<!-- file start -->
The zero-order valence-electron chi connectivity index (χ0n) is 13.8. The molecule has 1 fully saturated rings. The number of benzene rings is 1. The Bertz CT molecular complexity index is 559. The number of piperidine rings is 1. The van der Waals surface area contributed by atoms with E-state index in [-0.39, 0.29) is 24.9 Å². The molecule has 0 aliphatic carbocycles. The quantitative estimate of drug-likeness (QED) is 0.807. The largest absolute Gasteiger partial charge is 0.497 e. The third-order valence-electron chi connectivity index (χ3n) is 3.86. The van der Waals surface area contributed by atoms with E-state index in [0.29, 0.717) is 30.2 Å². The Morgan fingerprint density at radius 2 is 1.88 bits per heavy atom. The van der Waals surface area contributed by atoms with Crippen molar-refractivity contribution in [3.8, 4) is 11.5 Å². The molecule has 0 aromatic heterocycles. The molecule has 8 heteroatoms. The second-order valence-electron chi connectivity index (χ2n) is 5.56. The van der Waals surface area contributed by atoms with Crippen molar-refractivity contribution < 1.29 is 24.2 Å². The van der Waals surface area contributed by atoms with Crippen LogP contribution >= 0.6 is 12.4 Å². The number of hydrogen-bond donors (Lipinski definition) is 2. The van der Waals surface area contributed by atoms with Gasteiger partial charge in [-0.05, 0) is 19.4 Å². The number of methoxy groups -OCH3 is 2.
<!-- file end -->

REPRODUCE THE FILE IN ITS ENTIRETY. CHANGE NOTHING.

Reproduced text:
The zero-order valence-electron chi connectivity index (χ0n) is 13.8. The molecule has 1 fully saturated rings. The number of benzene rings is 1. The Bertz CT molecular complexity index is 559. The number of piperidine rings is 1. The van der Waals surface area contributed by atoms with E-state index in [-0.39, 0.29) is 24.9 Å². The molecule has 0 aliphatic carbocycles. The quantitative estimate of drug-likeness (QED) is 0.807. The largest absolute Gasteiger partial charge is 0.497 e. The third-order valence-electron chi connectivity index (χ3n) is 3.86. The van der Waals surface area contributed by atoms with E-state index in [0.29, 0.717) is 30.2 Å². The Morgan fingerprint density at radius 2 is 1.88 bits per heavy atom. The van der Waals surface area contributed by atoms with Crippen molar-refractivity contribution in [3.8, 4) is 11.5 Å². The molecule has 0 aromatic heterocycles. The molecule has 8 heteroatoms. The second-order valence-electron chi connectivity index (χ2n) is 5.56. The van der Waals surface area contributed by atoms with Crippen molar-refractivity contribution < 1.29 is 24.2 Å². The van der Waals surface area contributed by atoms with Crippen LogP contribution >= 0.6 is 12.4 Å². The number of hydrogen-bond donors (Lipinski definition) is 2. The van der Waals surface area contributed by atoms with Gasteiger partial charge in [-0.05, 0) is 19.4 Å². The number of methoxy groups -OCH3 is 2.